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    Default Re: Duet No. 9 for mandolin & tenor guitar (G.G. Gastoldi, 1598)

    There goes Martin again! I just can't keep up with your postings of beautiful and interesting music.
    I looked at the version with Alto and Bass clefs; I'll try this with my K4 and a Mandola friend--she is a much better player and more fun than a click track.
    I am trying to broaden the view of what's available and "appropriate" for "classical" mandocello. My "air quotes" are not meant as sarcasm: Serious scholarly people disagree on what fits the instrument and on exactly what is meant by classical. These pieces, from the 16th Century would not be called classical by a strict musicologist (at least not the ones I worked with). But we use the term broadly to describe things that have artistic merit and are not clearly pop or commercial.
    I will thank you again (and promote your work in my CMSA MCello session) for your many contributions to the classical mandolin family.
    jim

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    Registered User Martin Jonas's Avatar
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    Default Re: Duet No. 9 for mandolin & tenor guitar (G.G. Gastoldi, 1598)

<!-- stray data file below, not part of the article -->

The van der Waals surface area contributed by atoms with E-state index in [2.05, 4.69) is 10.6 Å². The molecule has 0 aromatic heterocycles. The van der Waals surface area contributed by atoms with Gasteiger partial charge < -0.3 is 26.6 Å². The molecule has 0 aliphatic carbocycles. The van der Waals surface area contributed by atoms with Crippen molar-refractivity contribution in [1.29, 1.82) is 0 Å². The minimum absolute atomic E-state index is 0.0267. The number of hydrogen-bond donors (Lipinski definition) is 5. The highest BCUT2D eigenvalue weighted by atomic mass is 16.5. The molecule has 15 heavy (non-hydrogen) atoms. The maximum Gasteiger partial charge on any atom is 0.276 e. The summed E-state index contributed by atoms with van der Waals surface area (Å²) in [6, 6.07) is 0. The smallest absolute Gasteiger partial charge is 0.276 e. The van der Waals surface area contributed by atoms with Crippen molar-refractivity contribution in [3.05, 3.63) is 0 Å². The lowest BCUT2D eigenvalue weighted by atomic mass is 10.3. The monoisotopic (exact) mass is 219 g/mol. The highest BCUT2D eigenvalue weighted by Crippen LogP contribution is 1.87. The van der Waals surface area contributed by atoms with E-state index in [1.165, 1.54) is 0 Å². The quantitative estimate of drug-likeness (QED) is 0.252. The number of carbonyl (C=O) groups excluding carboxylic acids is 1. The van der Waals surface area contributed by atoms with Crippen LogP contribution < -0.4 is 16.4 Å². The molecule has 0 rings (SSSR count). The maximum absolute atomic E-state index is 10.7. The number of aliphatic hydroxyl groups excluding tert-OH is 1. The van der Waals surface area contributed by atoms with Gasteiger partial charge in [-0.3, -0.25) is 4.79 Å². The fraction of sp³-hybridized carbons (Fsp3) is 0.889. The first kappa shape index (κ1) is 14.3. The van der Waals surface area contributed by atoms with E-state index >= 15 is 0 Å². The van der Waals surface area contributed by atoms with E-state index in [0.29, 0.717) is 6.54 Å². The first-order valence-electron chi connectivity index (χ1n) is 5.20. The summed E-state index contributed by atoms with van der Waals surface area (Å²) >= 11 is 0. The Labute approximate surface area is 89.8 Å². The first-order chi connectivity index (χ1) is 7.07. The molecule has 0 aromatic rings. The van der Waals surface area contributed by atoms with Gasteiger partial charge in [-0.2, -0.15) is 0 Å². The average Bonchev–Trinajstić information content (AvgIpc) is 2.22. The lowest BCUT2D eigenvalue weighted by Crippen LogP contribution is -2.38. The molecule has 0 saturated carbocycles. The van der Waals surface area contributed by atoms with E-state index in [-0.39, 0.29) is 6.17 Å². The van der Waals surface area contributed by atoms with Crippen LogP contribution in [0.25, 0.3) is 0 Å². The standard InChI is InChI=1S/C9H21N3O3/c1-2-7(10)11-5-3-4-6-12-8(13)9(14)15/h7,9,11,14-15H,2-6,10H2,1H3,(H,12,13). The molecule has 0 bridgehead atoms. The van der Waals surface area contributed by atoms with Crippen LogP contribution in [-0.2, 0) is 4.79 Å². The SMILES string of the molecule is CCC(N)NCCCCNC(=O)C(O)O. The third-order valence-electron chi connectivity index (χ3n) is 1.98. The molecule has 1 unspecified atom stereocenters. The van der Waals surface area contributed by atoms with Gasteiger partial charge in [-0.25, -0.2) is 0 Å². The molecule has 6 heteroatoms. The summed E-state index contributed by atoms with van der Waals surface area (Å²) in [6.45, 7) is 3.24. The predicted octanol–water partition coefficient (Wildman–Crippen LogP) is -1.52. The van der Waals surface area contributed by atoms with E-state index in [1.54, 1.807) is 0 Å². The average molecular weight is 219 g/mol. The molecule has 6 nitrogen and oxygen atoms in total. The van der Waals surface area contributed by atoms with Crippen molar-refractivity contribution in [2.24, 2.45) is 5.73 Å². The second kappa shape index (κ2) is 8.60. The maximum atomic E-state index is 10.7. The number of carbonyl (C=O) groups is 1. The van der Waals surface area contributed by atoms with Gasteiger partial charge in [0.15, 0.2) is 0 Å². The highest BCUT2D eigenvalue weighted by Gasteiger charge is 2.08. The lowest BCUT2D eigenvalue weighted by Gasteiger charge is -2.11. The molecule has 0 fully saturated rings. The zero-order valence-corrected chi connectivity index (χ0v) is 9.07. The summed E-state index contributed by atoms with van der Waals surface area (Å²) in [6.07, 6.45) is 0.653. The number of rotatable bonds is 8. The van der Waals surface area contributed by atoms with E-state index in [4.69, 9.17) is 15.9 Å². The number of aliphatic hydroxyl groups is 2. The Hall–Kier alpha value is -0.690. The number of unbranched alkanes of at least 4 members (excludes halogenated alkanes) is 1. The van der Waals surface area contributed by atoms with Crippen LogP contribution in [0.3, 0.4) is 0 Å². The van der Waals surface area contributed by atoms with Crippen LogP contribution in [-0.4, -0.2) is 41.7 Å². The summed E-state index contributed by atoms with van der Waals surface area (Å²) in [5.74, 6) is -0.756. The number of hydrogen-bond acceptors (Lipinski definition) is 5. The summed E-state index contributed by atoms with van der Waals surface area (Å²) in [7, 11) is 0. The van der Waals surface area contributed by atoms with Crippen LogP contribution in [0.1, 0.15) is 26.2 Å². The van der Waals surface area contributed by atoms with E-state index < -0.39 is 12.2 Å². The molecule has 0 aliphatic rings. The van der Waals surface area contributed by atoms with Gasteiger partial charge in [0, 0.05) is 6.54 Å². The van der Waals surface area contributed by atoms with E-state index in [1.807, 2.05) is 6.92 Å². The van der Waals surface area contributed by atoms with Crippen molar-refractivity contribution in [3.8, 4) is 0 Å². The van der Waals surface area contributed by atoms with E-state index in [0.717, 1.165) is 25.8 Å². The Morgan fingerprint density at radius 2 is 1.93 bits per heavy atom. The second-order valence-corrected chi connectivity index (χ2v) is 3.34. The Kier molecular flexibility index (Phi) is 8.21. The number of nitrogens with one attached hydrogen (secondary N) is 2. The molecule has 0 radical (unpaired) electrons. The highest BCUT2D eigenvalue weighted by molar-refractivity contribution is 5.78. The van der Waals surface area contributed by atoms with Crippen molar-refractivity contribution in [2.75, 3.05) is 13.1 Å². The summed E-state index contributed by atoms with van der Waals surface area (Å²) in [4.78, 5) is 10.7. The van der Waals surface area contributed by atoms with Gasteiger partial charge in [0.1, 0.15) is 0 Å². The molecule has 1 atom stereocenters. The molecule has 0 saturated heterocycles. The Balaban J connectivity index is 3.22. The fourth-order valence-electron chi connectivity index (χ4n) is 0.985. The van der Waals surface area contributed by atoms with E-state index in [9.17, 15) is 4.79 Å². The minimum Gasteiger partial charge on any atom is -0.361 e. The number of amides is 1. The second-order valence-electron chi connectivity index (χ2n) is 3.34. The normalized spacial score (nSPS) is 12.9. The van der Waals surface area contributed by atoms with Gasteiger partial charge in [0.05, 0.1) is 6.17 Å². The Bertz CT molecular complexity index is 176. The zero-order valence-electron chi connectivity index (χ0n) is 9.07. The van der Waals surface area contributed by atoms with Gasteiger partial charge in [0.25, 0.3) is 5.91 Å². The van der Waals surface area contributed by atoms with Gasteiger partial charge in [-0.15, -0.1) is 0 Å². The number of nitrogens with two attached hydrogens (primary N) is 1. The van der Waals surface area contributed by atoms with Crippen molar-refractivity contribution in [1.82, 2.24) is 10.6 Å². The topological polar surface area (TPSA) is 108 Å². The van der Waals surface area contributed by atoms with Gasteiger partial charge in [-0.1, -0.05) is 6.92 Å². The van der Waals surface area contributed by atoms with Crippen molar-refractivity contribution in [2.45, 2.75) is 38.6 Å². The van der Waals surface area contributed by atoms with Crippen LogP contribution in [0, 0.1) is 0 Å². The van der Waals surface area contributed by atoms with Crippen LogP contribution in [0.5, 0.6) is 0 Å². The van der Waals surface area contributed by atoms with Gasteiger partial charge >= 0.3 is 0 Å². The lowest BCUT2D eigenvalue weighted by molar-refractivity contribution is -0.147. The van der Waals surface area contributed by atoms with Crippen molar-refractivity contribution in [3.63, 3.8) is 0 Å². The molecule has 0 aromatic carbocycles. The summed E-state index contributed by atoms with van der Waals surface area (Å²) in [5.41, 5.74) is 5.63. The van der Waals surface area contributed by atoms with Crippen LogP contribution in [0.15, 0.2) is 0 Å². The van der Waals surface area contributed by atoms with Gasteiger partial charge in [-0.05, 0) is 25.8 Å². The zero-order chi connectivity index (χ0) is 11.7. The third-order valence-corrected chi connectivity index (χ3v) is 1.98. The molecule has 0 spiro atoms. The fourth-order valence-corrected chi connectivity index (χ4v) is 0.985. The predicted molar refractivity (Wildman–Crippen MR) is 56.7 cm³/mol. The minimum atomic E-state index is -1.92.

Quote Originally Posted by Jim Imhoff View Post
    There goes Martin again! I just can't keep up with your postings of beautiful and interesting music.
    I looked at the version with Alto and Bass clefs; I'll try this with my K4 and a Mandola friend--she is a much better player and more fun than a click track.
    I am trying to broaden the view of what's available and "appropriate" for "classical" mandocello. My "air quotes" are not meant as sarcasm: Serious scholarly people disagree on what fits the instrument and on exactly what is meant by classical. These pieces, from the 16th Century would not be called classical by a strict musicologist (at least not the ones I worked with). But we use the term broadly to describe things that have artistic merit and are not clearly pop or commercial.
    I will thank you again (and promote your work in my CMSA MCello session) for your many contributions to the classical mandolin family.
    jim
    Thanks for the kind words, Jim. I've enjoyed these Gastoldi duets for quite a few years now. As far as CMSA rules about playing pieces in their original instrumentation are concerned, I don't think they apply here -- these pieces had no specified original instrumentation and were intended by the composer as practice and teaching pieces for any two instruments at the performer's choice. Mandocello and mandola are a perfectly legitimate combination.

    Two-part renaissance pieces intended for teaching are called bicinium and there are lots of them. Check IMSLP.

    Martin